Genomic diversity and epidemiological significance of non-typhoidal Salmonella found in retail food collected in Norfolk, UK

Samuel J. Bloomfield, Nicol Janecko, Raphaёlle Palau, Nabil-Fareed Alikhan, Alison E. Mather

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Non-typhoidal Salmonella (NTS) is a major cause of bacterial gastroenteritis. Although many countries have implemented whole genome sequencing (WGS) of NTS, there is limited knowledge on NTS diversity on food and its contribution to human disease. In this study, the aim was to characterise the NTS genomes from retail foods in a particular region of the UK and assess the contribution to human NTS infections. Raw food samples were collected at retail in a repeated cross-sectional design in Norfolk, UK, including chicken (n=311), leafy green (n=311), pork (n=311), prawn (n=279) and salmon (n=157) samples. Up to eight presumptive NTS isolates per positive sample underwent WGS and were compared to publicly available NTS genomes from UK human cases. NTS was isolated from chicken (9.6 %), prawn (2.9 %) and pork (1.3 %) samples and included 14 serovars, of which Salmonella Infantis and Salmonella Enteritidis were the most common. The S. Enteritidis isolates were only isolated from imported chicken. No antimicrobial resistance determinants were found in prawn isolates, whilst 5.1 % of chicken and 0.64 % of pork samples contained multi-drug resistant NTS. The maximum number of pairwise core non-recombinant single nucleotide polymorphisms (SNPs) amongst isolates from the same sample was used to measure diversity and most samples had a median of two SNPs (range: 0–251). NTS isolates that were within five SNPs to clinical UK isolates belonged to specific serovars: S. Enteritidis and S. Infantis (chicken), and S. I 4,[5],12:i- (pork and chicken). Most NTS isolates that were closely related to human-derived isolates were obtained from imported chicken, but further epidemiological data are required to assess definitively the probable source of the human cases. Continued WGS surveillance of Salmonella on retail food involving multiple isolates from each sample is necessary to capture the diversity of Salmonella and determine the relative importance of different sources of human disease.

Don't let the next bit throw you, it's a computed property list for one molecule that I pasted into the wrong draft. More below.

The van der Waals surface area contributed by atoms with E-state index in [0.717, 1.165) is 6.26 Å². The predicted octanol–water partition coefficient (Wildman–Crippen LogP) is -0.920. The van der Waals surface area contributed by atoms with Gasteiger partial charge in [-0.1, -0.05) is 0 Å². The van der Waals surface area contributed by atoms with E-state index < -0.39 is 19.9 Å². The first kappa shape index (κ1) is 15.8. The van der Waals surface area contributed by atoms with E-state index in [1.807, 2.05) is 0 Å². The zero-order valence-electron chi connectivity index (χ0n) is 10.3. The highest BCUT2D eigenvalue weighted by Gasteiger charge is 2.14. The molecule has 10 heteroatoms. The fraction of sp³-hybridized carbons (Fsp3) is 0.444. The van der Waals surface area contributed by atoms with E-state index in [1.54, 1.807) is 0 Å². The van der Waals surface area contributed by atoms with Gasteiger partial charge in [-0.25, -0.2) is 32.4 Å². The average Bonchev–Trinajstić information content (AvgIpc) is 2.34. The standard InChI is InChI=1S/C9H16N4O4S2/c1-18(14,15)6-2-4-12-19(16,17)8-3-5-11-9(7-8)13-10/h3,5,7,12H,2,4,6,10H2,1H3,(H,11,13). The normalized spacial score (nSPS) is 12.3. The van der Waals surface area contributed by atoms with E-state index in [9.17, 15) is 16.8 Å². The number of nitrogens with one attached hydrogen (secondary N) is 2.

Original languageEnglish
Article number001075
JournalMicrobial Genomics
Issue number7
Publication statusPublished - 31 Jul 2023


  • antimicrobial resistance
  • food
  • genomics
  • Salmonella

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